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Stay warm this weekend and curl up with one of our recommended Michigan reads


The bad news? A big winter storm is forecasted to bring a mix of freezing rain, snow, and flooding this weekend. The good news? It's the perfect weekend to stay in your pajamas and curl up with a good book.

If you're looking for recommendations with a Michigan connection, poet and writer Keith Taylor has got you covered. We asked him to give us book recommendations perfect for winter hibernating.

Credit Wayne State University Press
Wayne State University Press

The Queen Next Door: Aretha Franklin, An Intimate Portrait Book by Linda Solomon

“Solomon was a columnist with the Detroit News, and Aretha was famously cautious around reporters,” Taylor said. “I think Aretha might have also felt Solomon’s discretion. And she’s very discrete. For instance, in this book, Aretha never looks bad. The photographs aren’t fancied up, they're not filtered, they’re not Photoshopped. They’re candids, but she’s always well-dressed.”


Credit Michigan State University Press
Michigan State University Press

RESPECT: The Poetry of Detroit Music Edited by Jim Daniels and M.L. Liebler

“It’s the history of music in Detroit. Certainly goes back, at least touches into, the early 20th century with some blues,” he said. “In this book, you’ve got lyrics by some of the great songwriters: Fats Dominos, Billy Bragg, Robbie Robertson, Gordon Lightfoot, Jack White, Eminem, and a bunch of others. Then there’s some poems of the great dead poets of Detroit: Robert Hayden, Philip Levine. Then there are poets of great national reputations who are either from Detroit or came through here and spent time here: Nikki Giovanni, Toi Derricotte, Edward Hirsch. And then there’s a bunch of the rest of us who just sort of hang out here, including me.”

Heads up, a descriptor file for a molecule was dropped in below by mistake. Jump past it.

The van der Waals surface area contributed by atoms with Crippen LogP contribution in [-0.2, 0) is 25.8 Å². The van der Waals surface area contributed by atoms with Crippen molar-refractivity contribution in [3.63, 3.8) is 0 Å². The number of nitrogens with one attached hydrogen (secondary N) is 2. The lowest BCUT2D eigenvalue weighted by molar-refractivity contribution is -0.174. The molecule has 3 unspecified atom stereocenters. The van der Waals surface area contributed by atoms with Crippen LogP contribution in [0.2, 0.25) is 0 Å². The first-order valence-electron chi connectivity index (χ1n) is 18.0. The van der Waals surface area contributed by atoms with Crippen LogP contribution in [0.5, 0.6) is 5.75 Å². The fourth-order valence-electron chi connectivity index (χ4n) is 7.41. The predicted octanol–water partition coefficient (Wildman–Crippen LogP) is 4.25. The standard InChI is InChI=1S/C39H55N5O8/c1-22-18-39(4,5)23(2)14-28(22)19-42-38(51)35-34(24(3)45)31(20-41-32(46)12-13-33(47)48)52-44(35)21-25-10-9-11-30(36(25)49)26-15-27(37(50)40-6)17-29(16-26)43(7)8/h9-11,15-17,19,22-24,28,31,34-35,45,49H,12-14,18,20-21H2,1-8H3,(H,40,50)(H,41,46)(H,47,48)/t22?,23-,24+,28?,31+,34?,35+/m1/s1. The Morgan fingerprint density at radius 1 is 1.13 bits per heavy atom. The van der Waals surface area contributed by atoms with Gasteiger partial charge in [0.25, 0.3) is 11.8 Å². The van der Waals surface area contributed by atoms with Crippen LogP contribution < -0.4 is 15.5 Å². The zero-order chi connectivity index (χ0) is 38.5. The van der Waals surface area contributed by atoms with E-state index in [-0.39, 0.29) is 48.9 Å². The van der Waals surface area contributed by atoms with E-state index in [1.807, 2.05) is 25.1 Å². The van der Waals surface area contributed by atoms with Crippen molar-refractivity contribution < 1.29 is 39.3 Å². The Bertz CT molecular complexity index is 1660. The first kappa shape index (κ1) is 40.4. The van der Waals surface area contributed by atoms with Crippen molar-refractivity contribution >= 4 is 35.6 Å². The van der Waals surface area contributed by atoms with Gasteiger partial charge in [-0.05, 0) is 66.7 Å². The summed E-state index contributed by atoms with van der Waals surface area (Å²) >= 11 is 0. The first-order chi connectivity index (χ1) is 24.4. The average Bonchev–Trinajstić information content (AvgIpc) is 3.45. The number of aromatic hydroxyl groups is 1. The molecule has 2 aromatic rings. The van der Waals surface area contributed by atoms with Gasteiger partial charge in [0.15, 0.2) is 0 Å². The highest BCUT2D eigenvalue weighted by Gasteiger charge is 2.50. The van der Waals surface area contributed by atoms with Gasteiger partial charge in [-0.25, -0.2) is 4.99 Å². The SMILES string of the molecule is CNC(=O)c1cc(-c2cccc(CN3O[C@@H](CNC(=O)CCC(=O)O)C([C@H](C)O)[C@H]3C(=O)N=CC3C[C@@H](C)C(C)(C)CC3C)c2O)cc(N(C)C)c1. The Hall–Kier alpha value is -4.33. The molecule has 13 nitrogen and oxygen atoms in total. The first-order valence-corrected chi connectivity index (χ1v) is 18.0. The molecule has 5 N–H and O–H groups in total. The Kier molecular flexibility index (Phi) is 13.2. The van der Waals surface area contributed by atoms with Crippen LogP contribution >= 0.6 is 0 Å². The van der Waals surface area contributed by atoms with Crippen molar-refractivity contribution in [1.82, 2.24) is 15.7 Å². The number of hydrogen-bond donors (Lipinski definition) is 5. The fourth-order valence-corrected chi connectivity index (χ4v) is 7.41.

Credit Little, Brown and Company
Little, Brown and Company

The Vexations by Caitlin Horrocks

“It’s a re-creation of a very troubled life,” Taylor said. “[Erik Satie] would compose these exquisite little pieces… little very simple piano pieces that just have a few notes, but are so evocative. If people don’t put the name on that music, if they listen to the music, I suspect they’d recognize it.”

We want to hear what Michigan books you're reading! Drop us a note at stateside@umich.edu., drop them on our Facebook page, or tweet us @StatesideRadio.

Support for arts and culture coverage comes in part from the Michigan Council for Arts and Cultural Affairs.

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